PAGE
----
Aarane review

Aarane is a mast cell stabilizer that prevents the release of inflammation-inducing chemicals like histamine. It is used to control various conditions like asthma, allergic madras eye, among others.


Aarane is often marketed as sodium cromoglicate and cromolyn sodium. It is available as a nasal spray under brand names such as Nasalcrom and Rynacrom, which people suffering from allergic rhinitis can use. Those who have asthma can also buy it under the brand name Intal, while those who have allergic madras eye can purchase it under the brand name Crolom, Opticrom, or Optrex. Likewise, those who have colitis ulcerosa and mastocytosis can purchase it under the brand name Gastrocrom.

Aarane has also been proven effective in reducing symptoms of various food allergies, and in some cases, chronic migraines.


Different dosages of Aarane are prescribed according to the condition being treated. For food allergy, Aarane is given to adults as 200 mg tablets taken four times a day. The dosage is usually 100 mg for children. The dosage may be increased if the medication is not effective after 2 weeks.

For those with mastocytis, a 20 milligram dosage is taken 4 times a day. For those with allergic madras eye, Aarane is usually administered by instilling 2 drops of a 4% solution spray, taken four times a day.

Asthmatics may use Aarane as a dry powder taking a 20 milligram dosage four times a day. For the aerosol form, the dosage is 10 milligrams taken four times a day. In case the condition does not improve, the intake can be increased up to 8 times a day. This can be lowered to 5 milligrams taken 4 times a day once the condition has improved.


Users of Aarane may experience side effect ranging from skin rashes, nausea, dizziness, headache, pain and swelling in the joints, and unpleasant taste in the mouth. Users may also aggravate their asthma attacks, or suffer from pulmonary infiltrates. Others may also experience wheezing, nasal congestion, cough, and throat irritation especially after inhaling the dry powder. For those who use eye drops, there is a risk of stinging and burning in the eyes.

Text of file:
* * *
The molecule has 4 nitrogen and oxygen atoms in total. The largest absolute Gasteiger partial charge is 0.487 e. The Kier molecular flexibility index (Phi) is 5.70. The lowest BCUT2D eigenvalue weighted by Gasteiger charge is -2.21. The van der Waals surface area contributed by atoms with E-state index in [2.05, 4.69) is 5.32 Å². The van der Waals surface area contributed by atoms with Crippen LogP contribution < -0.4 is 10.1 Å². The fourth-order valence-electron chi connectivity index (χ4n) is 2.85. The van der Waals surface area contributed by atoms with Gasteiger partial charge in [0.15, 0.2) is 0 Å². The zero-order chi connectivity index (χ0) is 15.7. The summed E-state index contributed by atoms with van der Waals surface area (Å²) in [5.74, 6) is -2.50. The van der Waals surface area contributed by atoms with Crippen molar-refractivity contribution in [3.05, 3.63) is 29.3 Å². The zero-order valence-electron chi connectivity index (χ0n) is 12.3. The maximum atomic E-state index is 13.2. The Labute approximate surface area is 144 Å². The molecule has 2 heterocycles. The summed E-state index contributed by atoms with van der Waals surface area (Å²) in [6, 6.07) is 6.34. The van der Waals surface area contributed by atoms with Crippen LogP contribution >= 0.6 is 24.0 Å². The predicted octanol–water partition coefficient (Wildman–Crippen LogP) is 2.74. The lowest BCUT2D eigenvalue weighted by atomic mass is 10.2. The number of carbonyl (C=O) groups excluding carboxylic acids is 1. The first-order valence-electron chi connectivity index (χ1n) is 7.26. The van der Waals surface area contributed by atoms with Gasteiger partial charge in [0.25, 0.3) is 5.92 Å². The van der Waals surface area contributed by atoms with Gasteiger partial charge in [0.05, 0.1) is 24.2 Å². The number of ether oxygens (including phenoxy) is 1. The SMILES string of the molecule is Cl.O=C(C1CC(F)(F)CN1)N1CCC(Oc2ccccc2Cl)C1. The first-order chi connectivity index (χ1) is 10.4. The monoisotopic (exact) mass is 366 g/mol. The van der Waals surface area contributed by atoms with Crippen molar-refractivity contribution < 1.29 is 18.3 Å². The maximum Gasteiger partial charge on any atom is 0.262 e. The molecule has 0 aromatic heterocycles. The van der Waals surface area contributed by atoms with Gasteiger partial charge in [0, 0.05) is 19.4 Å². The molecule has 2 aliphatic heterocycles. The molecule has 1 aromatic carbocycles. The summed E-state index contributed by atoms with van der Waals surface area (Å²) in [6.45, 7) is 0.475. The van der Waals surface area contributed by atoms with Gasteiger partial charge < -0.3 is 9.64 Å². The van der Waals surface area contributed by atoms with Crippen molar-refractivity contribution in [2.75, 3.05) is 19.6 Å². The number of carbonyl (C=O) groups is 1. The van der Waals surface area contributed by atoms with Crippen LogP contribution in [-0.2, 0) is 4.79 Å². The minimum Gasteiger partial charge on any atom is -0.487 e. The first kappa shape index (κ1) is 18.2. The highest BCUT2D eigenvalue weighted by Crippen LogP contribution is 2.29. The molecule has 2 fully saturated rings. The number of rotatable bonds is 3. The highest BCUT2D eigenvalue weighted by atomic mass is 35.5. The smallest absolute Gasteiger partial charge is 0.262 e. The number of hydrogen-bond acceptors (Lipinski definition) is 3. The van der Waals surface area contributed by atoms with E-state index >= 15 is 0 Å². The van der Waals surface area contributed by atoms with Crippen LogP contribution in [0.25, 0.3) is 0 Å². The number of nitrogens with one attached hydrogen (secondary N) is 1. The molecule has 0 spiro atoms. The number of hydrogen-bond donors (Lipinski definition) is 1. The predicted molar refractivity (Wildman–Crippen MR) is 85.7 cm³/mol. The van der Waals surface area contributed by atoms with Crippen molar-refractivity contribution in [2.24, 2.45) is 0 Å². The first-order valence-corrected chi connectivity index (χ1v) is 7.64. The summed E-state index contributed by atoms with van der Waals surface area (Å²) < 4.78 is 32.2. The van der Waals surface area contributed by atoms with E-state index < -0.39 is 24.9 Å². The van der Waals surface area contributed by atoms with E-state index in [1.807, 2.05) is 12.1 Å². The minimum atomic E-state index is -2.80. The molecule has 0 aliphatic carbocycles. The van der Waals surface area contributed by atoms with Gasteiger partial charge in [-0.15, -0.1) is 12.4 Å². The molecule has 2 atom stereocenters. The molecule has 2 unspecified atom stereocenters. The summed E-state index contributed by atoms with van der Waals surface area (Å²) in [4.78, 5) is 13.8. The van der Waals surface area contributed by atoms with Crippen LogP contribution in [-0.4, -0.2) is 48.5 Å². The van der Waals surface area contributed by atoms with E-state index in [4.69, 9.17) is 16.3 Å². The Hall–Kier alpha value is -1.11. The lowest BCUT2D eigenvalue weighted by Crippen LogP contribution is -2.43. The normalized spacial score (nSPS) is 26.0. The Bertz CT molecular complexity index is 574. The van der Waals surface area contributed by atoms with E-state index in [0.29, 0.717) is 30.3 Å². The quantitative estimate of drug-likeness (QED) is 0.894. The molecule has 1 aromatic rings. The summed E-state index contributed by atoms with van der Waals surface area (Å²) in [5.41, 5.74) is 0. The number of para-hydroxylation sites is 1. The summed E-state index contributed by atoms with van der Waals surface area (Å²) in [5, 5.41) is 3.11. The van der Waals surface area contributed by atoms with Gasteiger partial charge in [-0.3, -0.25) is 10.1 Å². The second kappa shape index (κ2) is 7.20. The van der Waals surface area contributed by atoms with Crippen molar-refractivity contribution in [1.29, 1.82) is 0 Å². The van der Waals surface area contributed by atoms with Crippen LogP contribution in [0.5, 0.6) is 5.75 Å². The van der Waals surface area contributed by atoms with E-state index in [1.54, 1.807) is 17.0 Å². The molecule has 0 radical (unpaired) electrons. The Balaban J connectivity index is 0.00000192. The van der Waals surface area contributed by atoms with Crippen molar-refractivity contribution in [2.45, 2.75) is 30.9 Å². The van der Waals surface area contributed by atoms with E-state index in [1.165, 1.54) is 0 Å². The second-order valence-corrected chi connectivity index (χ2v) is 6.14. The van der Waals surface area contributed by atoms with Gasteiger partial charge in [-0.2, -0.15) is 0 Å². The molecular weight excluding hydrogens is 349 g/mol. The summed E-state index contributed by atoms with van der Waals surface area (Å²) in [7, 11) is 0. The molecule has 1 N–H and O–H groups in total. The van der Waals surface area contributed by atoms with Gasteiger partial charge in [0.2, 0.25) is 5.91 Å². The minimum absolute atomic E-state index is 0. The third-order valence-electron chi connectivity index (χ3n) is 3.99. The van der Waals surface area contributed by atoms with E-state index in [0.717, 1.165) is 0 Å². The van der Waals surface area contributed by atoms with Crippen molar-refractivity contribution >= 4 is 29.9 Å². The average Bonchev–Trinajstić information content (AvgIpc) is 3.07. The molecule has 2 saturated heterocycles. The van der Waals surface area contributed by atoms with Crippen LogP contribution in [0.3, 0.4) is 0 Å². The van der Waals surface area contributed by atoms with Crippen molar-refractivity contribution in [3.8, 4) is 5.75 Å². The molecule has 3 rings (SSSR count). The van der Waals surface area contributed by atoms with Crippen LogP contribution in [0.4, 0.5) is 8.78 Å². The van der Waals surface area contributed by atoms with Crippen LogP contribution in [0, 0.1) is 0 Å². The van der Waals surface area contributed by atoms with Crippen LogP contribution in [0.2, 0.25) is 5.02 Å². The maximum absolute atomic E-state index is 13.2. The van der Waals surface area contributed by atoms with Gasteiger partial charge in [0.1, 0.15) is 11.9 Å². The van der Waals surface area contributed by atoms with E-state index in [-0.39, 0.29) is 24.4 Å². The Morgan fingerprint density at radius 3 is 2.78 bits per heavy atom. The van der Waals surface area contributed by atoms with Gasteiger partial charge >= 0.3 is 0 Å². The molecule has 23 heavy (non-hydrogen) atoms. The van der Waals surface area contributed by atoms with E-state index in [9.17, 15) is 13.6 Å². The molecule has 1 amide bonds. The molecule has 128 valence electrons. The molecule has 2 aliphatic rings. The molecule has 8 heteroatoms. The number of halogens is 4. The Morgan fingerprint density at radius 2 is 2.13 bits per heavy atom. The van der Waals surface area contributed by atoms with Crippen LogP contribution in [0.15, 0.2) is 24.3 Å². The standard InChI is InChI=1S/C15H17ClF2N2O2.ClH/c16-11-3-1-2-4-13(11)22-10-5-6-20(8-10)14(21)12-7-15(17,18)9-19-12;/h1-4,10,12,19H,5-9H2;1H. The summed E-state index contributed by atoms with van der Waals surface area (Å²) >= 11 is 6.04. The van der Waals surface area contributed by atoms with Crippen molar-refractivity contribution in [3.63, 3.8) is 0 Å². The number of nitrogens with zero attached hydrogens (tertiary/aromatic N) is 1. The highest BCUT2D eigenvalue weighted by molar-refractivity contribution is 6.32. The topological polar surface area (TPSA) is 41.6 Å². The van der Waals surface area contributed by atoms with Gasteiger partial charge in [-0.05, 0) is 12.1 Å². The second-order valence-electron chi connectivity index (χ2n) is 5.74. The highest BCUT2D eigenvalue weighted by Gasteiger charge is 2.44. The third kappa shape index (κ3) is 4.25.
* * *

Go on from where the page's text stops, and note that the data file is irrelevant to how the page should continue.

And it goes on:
Users may also develop allergic reaction to Aarane. They are advised to immediately inform a physician in case they experience symptoms of allergic reaction such as itching, rashes, swelling, voicelessy breathing and severe dizziness.


Aarane may interfere when taken with other medications. Users should tell their medicos or physicians if they are taking any medications, whether prescription or non-prescription. They are also advised not to change the dosage of Aarane without the approval of their medico or pharmacist.

Those who are using Aarane for self-treatment should first clear with their physicians if they are experiencing any of these symptoms: pyrexia, sinus pain, discolored fluid discharged from the nose, and wheezing.

Aarane can also affect pregnant women, although the chances are low. Users should discuss the risks and the benefits of Aarane before taking the medication.

Aarane has the following structural formula:

Chemical structure of aarane

 Molecular formula of aarane is C23H16O11
 Chemical IUPAC Name is 5-[3-(2-carboxy-4-oxochromen-6-yl)oxy-2-hydroxypropoxy]-4-oxochromene-2-carboxylicacid
 Molecular weight is 468.3665 g/mol
 Aarane available : 100mg tablets

Generic name: Cromoglicate

Brand name(s): Alercom, Alerion, Allergocrom, Apo-Cromolyn, Colimune, Crolom, Cromoglycate, Cromolyn, Cromoptic, Cromovet, Fivent, Gastrocrom, Gastrofrenal, Gen-Cromoglycate, Inostral, Intal, Introl, Irtan, Lomudal, Lomupren, Lomusol, Lomuspray, Nalcrom, Nalcron, Nasalcrom, Nasmil, Opticrom, Opticron, Rynacrom, Sofro, Vistacrom, Vividrin

  Your Aarane review